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Sometimes it helps to look at things backwards…What should the US government recommend to Ukraine if they were losing the war? Should we tell them to negotiate? Or would it still be appropriate for Foggy Bottom and the Pentagon, and General Milley to say: “It’s your call. If you want to keep fighting, here are the weapons.”
The answer, of course, is neither. Foggy Bottom and the Pentagon aren’t in the business of looking after anyone else’s interests or helping them achieve their goals. The Pentagon, and the State Department, the job of Gen. Milley, broadly speaking, is to look after US interests. If there’s a situation in which the interests of another state and those of the US happen to coincide, then we can support their actions. But we do so - or we ought - because such actions further US interests.
Thus, when this past week General Milley said: “it’s for the Ukrainians to decide” (when to negotiate), he was wrong. We are paying for this war, it continues because we let it; we get 51% of the vote.
Of course, it’s more complicated than that. The problem is that wars are difficult things. Like riding a tiger, nations get involved in a war and think they can control what happens. But they can’t. Consider it the geo-political equivalent of chaos theory.
This past week China offered up a peace proposal, which was quickly rejected by most, to include the senior advisor to President Zelenskyy, as well as President Biden. And, it drew the above response from Gen. Milley.
But consider another peace proposal; this one from the Vatican, which suggested, among other things:
simultaneous, reciprocal reduction of armaments
renunciation of war indemnities
evacuation and restoration of all occupied territories
an examination “with conciliatory spirit” of contentious territorial claims
Of course, this was written by Pope Benedict XV, some 106 years ago, in an effort to stop the bloodletting in Europe. It was rejected out of hand by the British, French, Americans and Germans. And the war continued for another 18 very bloody months.
Worse than the butcher’s bill were the unintended consequences, and the 2nd and 3rd effects. At the top, of course, was World War II. But the list of things that happened as direct fallout of World War I is long and painful, and played out over the next 25 years: the Great Depression, the collapse of Tsarist Russia and the Rise of the Communists; the collapse of all the other empires (Ottoman, German, Austro-Hungarian, French, and of course British), the rise of powerful central governments in the wake of the great depression, the creation of the atomic bomb.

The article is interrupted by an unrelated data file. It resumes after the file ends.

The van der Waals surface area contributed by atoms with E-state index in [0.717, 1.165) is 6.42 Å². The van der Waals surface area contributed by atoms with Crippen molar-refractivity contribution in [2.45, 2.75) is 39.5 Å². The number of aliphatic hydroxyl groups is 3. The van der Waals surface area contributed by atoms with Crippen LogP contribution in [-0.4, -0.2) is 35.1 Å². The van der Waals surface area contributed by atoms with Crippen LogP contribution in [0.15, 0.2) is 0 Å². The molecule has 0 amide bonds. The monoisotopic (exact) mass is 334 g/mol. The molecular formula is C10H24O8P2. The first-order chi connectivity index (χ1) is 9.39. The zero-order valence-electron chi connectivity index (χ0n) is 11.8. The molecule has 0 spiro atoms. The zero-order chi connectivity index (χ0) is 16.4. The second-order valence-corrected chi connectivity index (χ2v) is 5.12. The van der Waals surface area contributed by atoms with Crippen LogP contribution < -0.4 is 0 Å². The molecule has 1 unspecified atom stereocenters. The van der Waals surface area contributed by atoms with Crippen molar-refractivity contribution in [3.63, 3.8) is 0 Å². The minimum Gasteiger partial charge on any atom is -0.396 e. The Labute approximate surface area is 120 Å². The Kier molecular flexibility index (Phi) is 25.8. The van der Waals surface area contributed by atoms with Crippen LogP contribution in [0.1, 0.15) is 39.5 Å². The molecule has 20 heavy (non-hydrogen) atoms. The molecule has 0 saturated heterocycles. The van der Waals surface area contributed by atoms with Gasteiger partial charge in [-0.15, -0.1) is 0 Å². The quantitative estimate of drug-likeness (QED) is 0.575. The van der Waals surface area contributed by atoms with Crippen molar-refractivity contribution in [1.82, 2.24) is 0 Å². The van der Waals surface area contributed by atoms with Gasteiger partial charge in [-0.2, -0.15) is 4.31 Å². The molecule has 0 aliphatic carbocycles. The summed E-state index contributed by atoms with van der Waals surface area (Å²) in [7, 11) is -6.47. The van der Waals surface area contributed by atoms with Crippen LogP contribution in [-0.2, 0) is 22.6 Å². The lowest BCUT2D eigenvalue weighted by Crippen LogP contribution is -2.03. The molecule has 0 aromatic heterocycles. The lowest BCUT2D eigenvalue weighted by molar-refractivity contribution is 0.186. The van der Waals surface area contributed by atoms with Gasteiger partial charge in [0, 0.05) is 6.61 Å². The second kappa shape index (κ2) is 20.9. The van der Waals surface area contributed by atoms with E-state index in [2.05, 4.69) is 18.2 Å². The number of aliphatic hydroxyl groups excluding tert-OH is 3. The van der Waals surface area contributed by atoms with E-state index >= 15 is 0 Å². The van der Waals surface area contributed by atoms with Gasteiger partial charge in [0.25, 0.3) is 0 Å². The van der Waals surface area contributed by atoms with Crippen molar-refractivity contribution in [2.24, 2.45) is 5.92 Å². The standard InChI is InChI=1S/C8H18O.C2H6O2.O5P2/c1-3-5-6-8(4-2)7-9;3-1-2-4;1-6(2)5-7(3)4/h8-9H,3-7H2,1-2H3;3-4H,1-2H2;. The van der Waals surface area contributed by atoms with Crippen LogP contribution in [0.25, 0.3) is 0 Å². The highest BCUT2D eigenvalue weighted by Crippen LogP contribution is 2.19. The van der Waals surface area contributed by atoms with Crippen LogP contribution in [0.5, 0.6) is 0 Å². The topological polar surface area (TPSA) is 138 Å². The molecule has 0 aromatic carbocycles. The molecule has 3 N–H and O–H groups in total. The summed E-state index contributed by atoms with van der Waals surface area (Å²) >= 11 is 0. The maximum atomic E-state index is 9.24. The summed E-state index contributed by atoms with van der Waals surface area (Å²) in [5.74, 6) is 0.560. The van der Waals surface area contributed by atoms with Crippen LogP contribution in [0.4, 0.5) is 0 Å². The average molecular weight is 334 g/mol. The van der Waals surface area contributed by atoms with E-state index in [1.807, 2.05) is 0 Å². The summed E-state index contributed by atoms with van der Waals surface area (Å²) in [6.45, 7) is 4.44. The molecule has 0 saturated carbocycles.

At the very least World War I greatly accelerated the demise of Russia and led to rise of the Soviet Union and communism, and led to the bloodiest war in history, the 7 decade enslavement of Eastern Europe, and the spread of Communism into China and the continuing enslavement of the Chinese.
It can be argued that those things would have happened anyway. But they did happen as a direct result of the slaughter and political and economic destruction of World War I. None of these outcomes were desired by the major decision-makers, none of them were even considered.
Like the lady on the tiger, everyone thought they had control.
Consider just a few what ifs:
What if Russian losses lead to its break up and loss of control of the nuclear arsenal?
What if Russia’s break up leads to China seizing eastern Siberia? How would that change the global balance of power?
What if the war grinds on for another year or two, or three and in the end Ukraine is a shattered country with half its people scattered around the planet, victorious but sitting on an ash heap?
What happens if Russia starts to win?
And what happens, as becomes more likely every day that the US dips into its weapons stockpiles, when Xi decides to take advantage of US and Western exhaustion and reaches out for more terrain?
Let me be crystal clear: I want the Ukrainian people to be free and independent. But if I had to make a choice between the interests of the United States and those of Ukraine, I’m not going to hesitate for a moment. And if that’s true for a private citizen, it should, it must be, true for the President and the Secretary of State or Defense, or the Chairman of the Joint Chiefs.
Letting this war grind on until one of the two fighters finally calls it quits is going to leave Ukraine as a ruin, Russia possibly as a ruin, and will to a certainty lead to monstrous 2nd and 3rd order events that are on no one’s wish list. And we should assume that some of them will be massively violent.
That’s why we should be insisting Ukraine enter negotiations right now. If not, we need to take another lesson from World War I and the years immediately after: start building weapons.
If we insist on war, we need to understand that a bigger war is coming; stop everything else right now and arm up. Figure out missile defense, strengthen (and harden) our industries, build up our farms, develop excess capacities in all the things that matter to fighting and surviving while fighting. Reinstitute the draft and all that that entails. That is the price of giving Ukraine the nod to spend our money and use our tools the way they want without regard to US interests and simply letting the war grind on. That’s where we‘re likely to be within one generation. That’s the cost of riding the tiger.
About Pete O'Brien
Peter O’Brien has more than 30 years of successful leadership and planning experience in a wide range of organizations afloat and ashore on three continents. Mr. O’Brien’s Navy career included ten years at sea, more than a dozen years stationed overseas and multiple ...